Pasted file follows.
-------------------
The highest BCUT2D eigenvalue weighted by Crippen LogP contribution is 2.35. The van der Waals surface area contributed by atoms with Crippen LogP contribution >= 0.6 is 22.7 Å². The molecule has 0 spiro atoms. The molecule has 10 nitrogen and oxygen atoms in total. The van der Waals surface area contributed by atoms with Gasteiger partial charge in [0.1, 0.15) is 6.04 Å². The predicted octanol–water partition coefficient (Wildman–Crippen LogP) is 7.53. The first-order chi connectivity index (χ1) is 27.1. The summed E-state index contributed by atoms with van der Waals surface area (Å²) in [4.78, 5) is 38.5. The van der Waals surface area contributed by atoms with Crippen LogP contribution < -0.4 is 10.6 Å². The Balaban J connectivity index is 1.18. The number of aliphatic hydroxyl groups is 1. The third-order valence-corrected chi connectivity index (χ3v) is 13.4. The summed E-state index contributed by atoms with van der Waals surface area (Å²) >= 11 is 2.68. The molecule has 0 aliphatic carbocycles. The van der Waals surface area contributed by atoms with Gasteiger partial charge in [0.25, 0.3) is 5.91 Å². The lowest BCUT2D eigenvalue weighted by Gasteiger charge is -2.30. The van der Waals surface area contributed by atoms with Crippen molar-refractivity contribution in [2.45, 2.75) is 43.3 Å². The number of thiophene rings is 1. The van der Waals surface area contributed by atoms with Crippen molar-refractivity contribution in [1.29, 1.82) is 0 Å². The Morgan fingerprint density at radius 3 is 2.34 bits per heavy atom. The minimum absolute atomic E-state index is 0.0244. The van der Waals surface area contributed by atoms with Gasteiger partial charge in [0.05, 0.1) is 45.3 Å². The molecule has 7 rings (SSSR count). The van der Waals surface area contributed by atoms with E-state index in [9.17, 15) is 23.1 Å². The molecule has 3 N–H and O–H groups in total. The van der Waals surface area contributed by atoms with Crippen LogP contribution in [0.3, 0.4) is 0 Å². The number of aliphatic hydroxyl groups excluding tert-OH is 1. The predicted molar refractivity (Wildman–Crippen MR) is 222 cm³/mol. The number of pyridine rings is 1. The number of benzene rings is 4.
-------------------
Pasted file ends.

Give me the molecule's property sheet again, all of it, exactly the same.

The highest BCUT2D eigenvalue weighted by Crippen LogP contribution is 2.35. The van der Waals surface area contributed by atoms with Crippen LogP contribution >= 0.6 is 22.7 Å². The molecule has 0 spiro atoms. The molecule has 10 nitrogen and oxygen atoms in total. The van der Waals surface area contributed by atoms with Gasteiger partial charge in [0.1, 0.15) is 6.04 Å². The predicted octanol–water partition coefficient (Wildman–Crippen LogP) is 7.53. The first-order chi connectivity index (χ1) is 27.1. The summed E-state index contributed by atoms with van der Waals surface area (Å²) in [4.78, 5) is 38.5. The van der Waals surface area contributed by atoms with Crippen LogP contribution < -0.4 is 10.6 Å². The Balaban J connectivity index is 1.18. The number of aliphatic hydroxyl groups is 1. The third-order valence-corrected chi connectivity index (χ3v) is 13.4. The summed E-state index contributed by atoms with van der Waals surface area (Å²) >= 11 is 2.68. The molecule has 0 aliphatic carbocycles. The van der Waals surface area contributed by atoms with Gasteiger partial charge in [0.25, 0.3) is 5.91 Å². The lowest BCUT2D eigenvalue weighted by Gasteiger charge is -2.30. The van der Waals surface area contributed by atoms with Crippen molar-refractivity contribution in [2.45, 2.75) is 43.3 Å². The number of thiophene rings is 1. The van der Waals surface area contributed by atoms with Crippen molar-refractivity contribution in [1.29, 1.82) is 0 Å². The Morgan fingerprint density at radius 3 is 2.34 bits per heavy atom. The minimum absolute atomic E-state index is 0.0244. The van der Waals surface area contributed by atoms with Gasteiger partial charge in [0.05, 0.1) is 45.3 Å². The molecule has 7 rings (SSSR count). The van der Waals surface area contributed by atoms with E-state index in [9.17, 15) is 23.1 Å². The molecule has 3 N–H and O–H groups in total. The van der Waals surface area contributed by atoms with Crippen LogP contribution in [0.3, 0.4) is 0 Å². The number of aliphatic hydroxyl groups excluding tert-OH is 1. The predicted molar refractivity (Wildman–Crippen MR) is 222 cm³/mol. The number of pyridine rings is 1. The number of benzene rings is 4.